After all the paperwork was done and the keys had been presented to her, DD drove straight to Grandma’s house, whooping all the way. Grandma was suitably impressed, particularly with the roominess of the Fit. It really is a lovely little vehicle – especially to someone (me) who is currently driving The Mighty Hyundai and is anxiously awaiting delivery of her own new BMW 135i.
Interestingly, it also happened that today was the day to return to the rental place and extend my time with said Mighty Hyundai. When the fellow checked the car over, he noted that one of its tires was low and that it needed an oil change. I looked a bit dubious at that point, and wondered aloud how long this would take and should I wait. He said I could do that, or he could give me a different rental car. He had an orange Yaris available. I shuddered. I said, “I don’t DO orange. I look hideous in orange.” He laughed. I didn’t.
There are now two new cars in my garage. One is DD’s new red Honda Fit. The other is Another Mighty Hyundai. It’s blue.
I have been without a car for almost a month now. This is because I totaled my brand new car only two months after I took delivery of it. How lame is that??? I waited nine weeks for its arrival. then I drove it for eight. There is something not-quite-right about this scenario.
But I’m managing. I live across the street from a shopping mall and just up the street from two more, so I can walk almost everywhere I need to go: grocery store, drugstore, doctor, hairdresser, liquor store, bank (well, the ATM at least), two pubs, four Starbucks outlets, several restaurants. Where I can’t walk is to the library or to get my nails done. Which means I have to wangle rides from friends to go to those places. That’s a bit embarrassing, particularly the nails: “Um…could you maybe give me a lift on Tuesday?” “Sure. Where to?” “Um…my nail lady’s house. I have a standing appointment every third Tuesday.”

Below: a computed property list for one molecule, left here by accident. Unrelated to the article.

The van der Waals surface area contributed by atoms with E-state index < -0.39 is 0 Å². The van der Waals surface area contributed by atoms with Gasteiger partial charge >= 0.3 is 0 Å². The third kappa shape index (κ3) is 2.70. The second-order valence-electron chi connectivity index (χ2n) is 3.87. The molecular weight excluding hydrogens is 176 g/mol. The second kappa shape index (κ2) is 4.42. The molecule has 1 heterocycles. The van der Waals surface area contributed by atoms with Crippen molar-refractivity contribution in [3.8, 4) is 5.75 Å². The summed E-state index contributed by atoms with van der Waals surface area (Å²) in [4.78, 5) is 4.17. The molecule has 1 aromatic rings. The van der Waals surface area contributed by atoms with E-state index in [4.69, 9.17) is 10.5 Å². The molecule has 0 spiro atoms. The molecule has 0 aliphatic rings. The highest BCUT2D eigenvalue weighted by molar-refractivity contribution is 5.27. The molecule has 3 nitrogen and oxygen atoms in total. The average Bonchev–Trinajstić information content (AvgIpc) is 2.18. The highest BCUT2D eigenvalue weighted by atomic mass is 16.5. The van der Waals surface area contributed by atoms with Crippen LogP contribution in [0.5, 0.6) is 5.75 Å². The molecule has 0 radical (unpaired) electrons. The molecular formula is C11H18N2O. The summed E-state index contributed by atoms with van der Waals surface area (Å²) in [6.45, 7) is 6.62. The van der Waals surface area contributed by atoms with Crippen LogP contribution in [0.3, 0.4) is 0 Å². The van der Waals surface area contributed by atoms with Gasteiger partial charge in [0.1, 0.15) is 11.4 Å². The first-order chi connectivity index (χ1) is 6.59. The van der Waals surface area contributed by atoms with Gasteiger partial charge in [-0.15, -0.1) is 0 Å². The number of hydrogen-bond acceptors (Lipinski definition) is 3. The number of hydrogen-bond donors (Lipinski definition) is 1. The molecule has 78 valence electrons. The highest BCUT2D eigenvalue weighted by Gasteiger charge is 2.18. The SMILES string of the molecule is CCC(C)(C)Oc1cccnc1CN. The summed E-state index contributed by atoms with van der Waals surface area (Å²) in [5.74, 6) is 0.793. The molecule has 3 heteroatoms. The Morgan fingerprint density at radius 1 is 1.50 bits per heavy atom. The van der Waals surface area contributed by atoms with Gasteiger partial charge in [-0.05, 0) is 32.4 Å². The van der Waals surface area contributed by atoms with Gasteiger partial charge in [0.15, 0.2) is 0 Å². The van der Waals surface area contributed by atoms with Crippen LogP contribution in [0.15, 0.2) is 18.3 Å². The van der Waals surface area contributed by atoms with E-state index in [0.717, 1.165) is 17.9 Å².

I’m a teacher, so of course I haven’t had to go to work this month. But school re-opens on September 2, so I will have to get a car then. I really couldn’t walk to work (although one of my colleagues a few years ago lived nearby and he often rode his bicycle to work). I do have one current colleague who lives not too far from me, and although I’ve driven him to and from work many times in the past few years so he certainly owes me, I couldn’t ever adapt to the school hours he likes to keep. He likes to arrive between 7 and 7:30 a.m. and leave by 3 p.m. I once arrived at 7 a.m. Once. In 28 years of teaching. So really, that is not an option.
I’ll be renting a car starting on September 1. I’ve learned that there is quite a range in monthly rental fees depending upon the company. I’ve also learned that it will be cheaper for me to keep the insurance I already have (for a car that I no longer own and no longer exists) rather than purchase insurance from the rental company. I’ve actuallly done the math (shocking, I know. I’m definitely NOT a math person.) and if I keep my current insurance going, it’s about 160$ a month, whereas the rental company will charge at least 500$ a month. Not hard to decide what to do there, is it?
The irony is that I do have an insurance package that supposedly pays for a rental car. The catch is that this is only in effect till: a) repairs are completed on my car, b) 500$ maximum in rental fees is reached, or c) the insurance company pays me out if my car is written off. C) applies in my case, so although I paid a bit more originally for this package, I cannot benefit from it now when I actually need a car. And that’s one of the ways insurance companies make their money.
My new car should be here at the end of October, if all goes according to plan. That’s ten weeks from now. Maybe I can drive this one longer than eight.